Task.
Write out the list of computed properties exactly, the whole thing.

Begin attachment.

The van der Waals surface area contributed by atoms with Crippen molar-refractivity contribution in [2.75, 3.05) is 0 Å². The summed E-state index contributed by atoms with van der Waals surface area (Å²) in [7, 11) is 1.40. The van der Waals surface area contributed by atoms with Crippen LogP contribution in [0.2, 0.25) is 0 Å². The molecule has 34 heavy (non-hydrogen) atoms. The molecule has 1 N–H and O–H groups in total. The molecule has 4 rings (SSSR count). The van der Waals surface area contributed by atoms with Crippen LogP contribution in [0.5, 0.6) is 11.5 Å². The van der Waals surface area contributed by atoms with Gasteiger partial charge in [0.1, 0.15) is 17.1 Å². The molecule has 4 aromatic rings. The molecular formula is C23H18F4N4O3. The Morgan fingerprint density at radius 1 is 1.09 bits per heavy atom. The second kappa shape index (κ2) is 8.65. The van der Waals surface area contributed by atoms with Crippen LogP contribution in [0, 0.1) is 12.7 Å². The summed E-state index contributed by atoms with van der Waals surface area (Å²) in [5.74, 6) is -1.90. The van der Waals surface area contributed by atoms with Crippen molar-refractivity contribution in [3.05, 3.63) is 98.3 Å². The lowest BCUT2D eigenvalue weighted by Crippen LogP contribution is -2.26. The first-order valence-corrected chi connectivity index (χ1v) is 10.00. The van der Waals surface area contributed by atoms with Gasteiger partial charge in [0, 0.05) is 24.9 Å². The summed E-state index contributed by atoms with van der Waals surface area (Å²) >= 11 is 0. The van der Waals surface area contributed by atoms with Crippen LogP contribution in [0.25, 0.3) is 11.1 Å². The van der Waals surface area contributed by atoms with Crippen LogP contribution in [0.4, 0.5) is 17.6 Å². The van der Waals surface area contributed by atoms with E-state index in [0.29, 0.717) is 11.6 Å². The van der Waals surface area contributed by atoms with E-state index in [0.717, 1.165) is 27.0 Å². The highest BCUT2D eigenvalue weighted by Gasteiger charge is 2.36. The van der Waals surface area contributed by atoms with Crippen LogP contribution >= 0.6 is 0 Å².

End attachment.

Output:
The van der Waals surface area contributed by atoms with Crippen molar-refractivity contribution in [2.75, 3.05) is 0 Å². The summed E-state index contributed by atoms with van der Waals surface area (Å²) in [7, 11) is 1.40. The van der Waals surface area contributed by atoms with Crippen LogP contribution in [0.2, 0.25) is 0 Å². The molecule has 34 heavy (non-hydrogen) atoms. The molecule has 1 N–H and O–H groups in total. The molecule has 4 rings (SSSR count). The van der Waals surface area contributed by atoms with Crippen LogP contribution in [0.5, 0.6) is 11.5 Å². The van der Waals surface area contributed by atoms with Gasteiger partial charge in [0.1, 0.15) is 17.1 Å². The molecule has 4 aromatic rings. The molecular formula is C23H18F4N4O3. The Morgan fingerprint density at radius 1 is 1.09 bits per heavy atom. The second kappa shape index (κ2) is 8.65. The van der Waals surface area contributed by atoms with Crippen LogP contribution in [0, 0.1) is 12.7 Å². The summed E-state index contributed by atoms with van der Waals surface area (Å²) in [5.74, 6) is -1.90. The van der Waals surface area contributed by atoms with Crippen molar-refractivity contribution in [3.05, 3.63) is 98.3 Å². The lowest BCUT2D eigenvalue weighted by Crippen LogP contribution is -2.26. The first-order valence-corrected chi connectivity index (χ1v) is 10.00. The van der Waals surface area contributed by atoms with Gasteiger partial charge in [0, 0.05) is 24.9 Å². The summed E-state index contributed by atoms with van der Waals surface area (Å²) >= 11 is 0. The van der Waals surface area contributed by atoms with Crippen LogP contribution in [0.25, 0.3) is 11.1 Å². The van der Waals surface area contributed by atoms with Crippen LogP contribution in [0.4, 0.5) is 17.6 Å². The van der Waals surface area contributed by atoms with E-state index in [0.29, 0.717) is 11.6 Å². The van der Waals surface area contributed by atoms with E-state index in [0.717, 1.165) is 27.0 Å². The highest BCUT2D eigenvalue weighted by Gasteiger charge is 2.36. The van der Waals surface area contributed by atoms with Crippen LogP contribution >= 0.6 is 0 Å².